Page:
The Topic At Hand: This Is A Test

One thing you learn almost immediately when you start working on film sets is that something will go wrong.

Now I know somebody named Murphy got some law about this named after him — in fact according to Wikipedia, it was over events documented in a 4-part article in a magazine called The Annals of Improbable Research, which sounds, incidentally, like it would be an awesome read. But whether it is or it isn’t doesn’t really matter because this maxim is actually true.  No matter how much testing you do or how ready you are, it’s not a question of “may,” or “if I screw up,” no. The thing to know is that if it can, it will.

There are so many things in my line of work that can go wrong, in fact, that I have to divide them into categories. Such as:

A) The fairly mundane things that have happened to or been caused by me, and probably most sound people: boom in shot, boom shadow/reflection in shot, you are in shot, stand falls on your head, elbow gets singed on light, boom hits actor, dolly grip trips over you, you trip over First AC, you hit ceiling/ceiling fan/light fixture/floor/electrician/lead actor with the boom (sometimes more than once), actor drops wireless mic pack, actor drops wireless mic pack in toilet, wireless mic makes too much noise to be usable, wireless mic gets unscheduled cameo in close up, Nagra/Mixer/DAT recorder batteries die during shot, digital machine dies during shot giving you only “ERROR” as explanation, tape (when we used to have tape) rolls out during shot, sound person (who may be you) forgets to roll, sound person falls asleep during shot, sound person is outside smoking when they call roll, sound person gets fired, sound editor holds dailies ransom and has to be convinced to give them back, etc etc;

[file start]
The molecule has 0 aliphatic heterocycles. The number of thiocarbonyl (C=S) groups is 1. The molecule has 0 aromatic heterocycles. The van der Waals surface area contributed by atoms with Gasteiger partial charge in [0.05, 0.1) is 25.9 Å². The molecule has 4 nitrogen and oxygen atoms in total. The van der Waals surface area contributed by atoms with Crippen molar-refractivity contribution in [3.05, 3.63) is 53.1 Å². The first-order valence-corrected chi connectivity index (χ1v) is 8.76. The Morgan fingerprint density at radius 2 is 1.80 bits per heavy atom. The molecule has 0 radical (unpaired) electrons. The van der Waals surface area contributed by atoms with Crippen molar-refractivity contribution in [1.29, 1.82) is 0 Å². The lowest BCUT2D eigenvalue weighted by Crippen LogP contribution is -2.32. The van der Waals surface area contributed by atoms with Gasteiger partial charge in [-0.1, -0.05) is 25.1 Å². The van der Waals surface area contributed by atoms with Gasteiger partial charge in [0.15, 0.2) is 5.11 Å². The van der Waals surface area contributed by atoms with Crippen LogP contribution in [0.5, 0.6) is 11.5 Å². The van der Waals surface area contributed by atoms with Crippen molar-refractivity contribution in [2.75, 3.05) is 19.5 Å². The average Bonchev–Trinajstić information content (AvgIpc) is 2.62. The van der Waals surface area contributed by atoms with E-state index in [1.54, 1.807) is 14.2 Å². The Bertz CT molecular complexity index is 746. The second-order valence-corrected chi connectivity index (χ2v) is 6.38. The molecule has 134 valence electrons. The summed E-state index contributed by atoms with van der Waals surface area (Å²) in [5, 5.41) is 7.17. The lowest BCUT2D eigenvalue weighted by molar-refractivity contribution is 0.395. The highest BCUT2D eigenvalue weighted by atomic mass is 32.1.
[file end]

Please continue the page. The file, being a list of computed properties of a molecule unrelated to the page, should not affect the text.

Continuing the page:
B) Things that have happened on films that I was on but which had nothing to do with me, I swear: lead actor/actress freaks out over fight with lead actress/actor/lover and refuses to do scene, director fights w/DP/lover or producer/lover or actor/lover and somebody runs off crying, various people walk for various reasons other than sex, actor refuses to come out of trailer because he’s annoyed about something utterly inconsequential, actor disappears, actor gets sick from lunch, actor does too many drugs & goes into K-hole, actor does not get drugs and cannot function, actor’s drug dealer gets murdered during production (by actor, we eventually learn), production gets shut down by cops searching for drugs at location, drunk art director drives production vehicle which is also the producer’s car into tree, dolly crashes over with camera on it, feeder cable gets stolen, cars get stolen, cars get towed, director/AD/DP gets replaced/quits for something that was or was not their fault, director has never directed episodic but doesn’t get replaced, director has never directed anything but doesn’t get replaced, line producer steals bankroll from producer because producer refuses to pay crew, DP comes to set drunk, first AC returns from lunch drunk, gaffer comes to set on non-union job drunk and is convinced he has seen union rep skulking outside causing all other crew members to freak out, actor has very heavy prop made out of speed rail and a two-by-four fall on head shutting down production for several hours, and so on and so forth.